Name: FHHS/JHBS John C. Burnham Early Career Award
Location: Notre Dame, IN
Application Deadline: June 30, 2018
Sponsoring Institution: The Forum for History of Human Science (FHHS) and the Journal of the History of the Behavioral Science (JHBS)
The Forum for History of Human Science (FHHS) and the Journal of the History of the Behavioral Science (JHBS) encourage researchers in their early careers to submit unpublished manuscripts for the annual John C. Burnham Early Career Award, named in honor of this prominent historian of the human sciences and past-editor of JHBS. The publisher provides the author of the paper an honorarium of US $500. (see details below).
Guidelines for the award: Unpublished manuscripts in English dealing with any aspect of the history of the human sciences. The paper should meet the publishing guidelines of the JHBS. Eligible scholars are those who do not hold tenured university positions (or equivalent) and are not more than seven years beyond the Ph.D. Graduate students and independent scholars are encouraged to submit. Manuscripts may be re-submitted for the prize, as long as they have not been published or submitted to another journal and the submitting scholar is still in early career. The manuscript cannot be submitted to any other journal and still qualify for this award. Past winners are not eligible to submit again.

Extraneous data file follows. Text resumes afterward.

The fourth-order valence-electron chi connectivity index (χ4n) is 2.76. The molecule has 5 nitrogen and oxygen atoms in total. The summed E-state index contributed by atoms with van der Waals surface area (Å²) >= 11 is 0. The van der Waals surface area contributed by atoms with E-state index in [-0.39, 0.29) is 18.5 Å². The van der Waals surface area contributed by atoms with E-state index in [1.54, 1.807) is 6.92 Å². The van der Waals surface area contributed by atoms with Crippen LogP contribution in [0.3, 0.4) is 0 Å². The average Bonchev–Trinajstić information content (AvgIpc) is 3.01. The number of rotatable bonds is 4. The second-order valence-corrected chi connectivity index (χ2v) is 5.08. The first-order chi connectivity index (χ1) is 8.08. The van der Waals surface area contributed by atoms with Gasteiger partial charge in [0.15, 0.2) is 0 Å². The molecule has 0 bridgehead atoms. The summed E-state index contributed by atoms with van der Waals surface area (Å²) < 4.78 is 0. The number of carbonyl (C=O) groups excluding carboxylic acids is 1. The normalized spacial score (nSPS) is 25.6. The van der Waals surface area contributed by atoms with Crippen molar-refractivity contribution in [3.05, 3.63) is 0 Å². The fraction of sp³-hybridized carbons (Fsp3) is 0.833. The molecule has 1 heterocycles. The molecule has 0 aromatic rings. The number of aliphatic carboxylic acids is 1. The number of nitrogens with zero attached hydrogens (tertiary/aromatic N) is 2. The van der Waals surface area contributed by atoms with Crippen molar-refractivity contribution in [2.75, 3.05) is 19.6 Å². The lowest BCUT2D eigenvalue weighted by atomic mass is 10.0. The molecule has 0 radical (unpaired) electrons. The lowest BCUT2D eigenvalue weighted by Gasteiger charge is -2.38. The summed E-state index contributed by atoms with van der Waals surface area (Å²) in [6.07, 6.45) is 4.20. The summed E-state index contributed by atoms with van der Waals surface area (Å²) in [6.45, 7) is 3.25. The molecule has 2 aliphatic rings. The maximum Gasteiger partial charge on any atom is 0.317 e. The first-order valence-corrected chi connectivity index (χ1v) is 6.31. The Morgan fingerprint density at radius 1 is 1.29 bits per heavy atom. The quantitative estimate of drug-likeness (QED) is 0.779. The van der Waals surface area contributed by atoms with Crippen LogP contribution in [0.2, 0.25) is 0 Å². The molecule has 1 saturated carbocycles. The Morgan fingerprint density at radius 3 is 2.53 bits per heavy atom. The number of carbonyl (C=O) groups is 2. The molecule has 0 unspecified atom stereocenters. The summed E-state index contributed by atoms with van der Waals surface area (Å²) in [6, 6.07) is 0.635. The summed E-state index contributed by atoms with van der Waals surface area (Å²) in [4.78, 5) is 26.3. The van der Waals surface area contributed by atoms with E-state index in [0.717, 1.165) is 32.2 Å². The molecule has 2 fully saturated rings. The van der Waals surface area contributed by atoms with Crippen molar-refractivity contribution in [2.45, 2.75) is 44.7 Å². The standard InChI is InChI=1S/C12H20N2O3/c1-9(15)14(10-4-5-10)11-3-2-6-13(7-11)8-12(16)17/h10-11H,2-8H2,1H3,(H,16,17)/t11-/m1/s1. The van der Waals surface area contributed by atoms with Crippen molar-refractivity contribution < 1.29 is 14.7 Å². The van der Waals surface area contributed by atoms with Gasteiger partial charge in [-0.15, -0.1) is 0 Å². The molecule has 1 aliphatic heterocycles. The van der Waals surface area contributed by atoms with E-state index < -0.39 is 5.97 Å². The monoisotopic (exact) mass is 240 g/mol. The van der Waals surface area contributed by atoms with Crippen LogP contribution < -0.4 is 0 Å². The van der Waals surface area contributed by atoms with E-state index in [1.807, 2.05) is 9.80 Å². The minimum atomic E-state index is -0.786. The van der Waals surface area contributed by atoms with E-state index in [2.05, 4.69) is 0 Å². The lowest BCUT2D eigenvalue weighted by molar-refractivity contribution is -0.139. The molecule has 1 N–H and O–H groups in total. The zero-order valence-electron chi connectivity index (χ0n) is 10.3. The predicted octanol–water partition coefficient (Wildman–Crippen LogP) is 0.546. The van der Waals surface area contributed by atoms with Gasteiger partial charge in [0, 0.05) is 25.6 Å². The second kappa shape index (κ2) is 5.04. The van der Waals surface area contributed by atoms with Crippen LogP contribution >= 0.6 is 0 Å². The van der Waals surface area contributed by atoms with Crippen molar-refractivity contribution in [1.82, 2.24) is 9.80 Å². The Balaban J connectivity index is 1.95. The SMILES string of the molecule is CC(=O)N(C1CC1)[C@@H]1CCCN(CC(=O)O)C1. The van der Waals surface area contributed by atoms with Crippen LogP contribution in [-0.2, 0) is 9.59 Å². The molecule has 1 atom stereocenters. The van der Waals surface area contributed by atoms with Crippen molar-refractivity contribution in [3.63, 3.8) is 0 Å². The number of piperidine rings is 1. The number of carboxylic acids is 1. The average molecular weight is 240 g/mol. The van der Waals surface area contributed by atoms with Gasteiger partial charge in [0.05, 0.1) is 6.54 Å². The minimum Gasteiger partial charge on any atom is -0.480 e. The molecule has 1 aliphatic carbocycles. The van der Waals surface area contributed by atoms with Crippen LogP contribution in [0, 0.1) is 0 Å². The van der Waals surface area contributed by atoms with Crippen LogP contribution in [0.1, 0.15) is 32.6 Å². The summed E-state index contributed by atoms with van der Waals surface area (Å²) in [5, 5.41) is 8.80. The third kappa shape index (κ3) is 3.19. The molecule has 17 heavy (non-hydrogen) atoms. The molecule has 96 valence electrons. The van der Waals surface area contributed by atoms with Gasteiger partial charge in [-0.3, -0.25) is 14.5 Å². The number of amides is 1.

The winning submission will be announced at the annual History of Science Society meeting. (If there are no submissions of suitable quality in any given year, no award will be given for that year.) The winning article can then be submitted to JHBS with FHHS endorsement and will undergo the regular review process. When the article is accepted for publication, the publisher of JHBS will announce the award and issue a US $500 honorarium. Although it is technically possible that someone might win the Burnham Early Career Award and not receive the honorarium, FHHS and JHBS do not expect this to happen under normal circumstances.
2017 Prize: Joanna Radin, “Rescaling Colonial Life From the Indigenous to the Alien: The Late 20th Century Search for Human Biological Futures”
Posted: April 30, 2018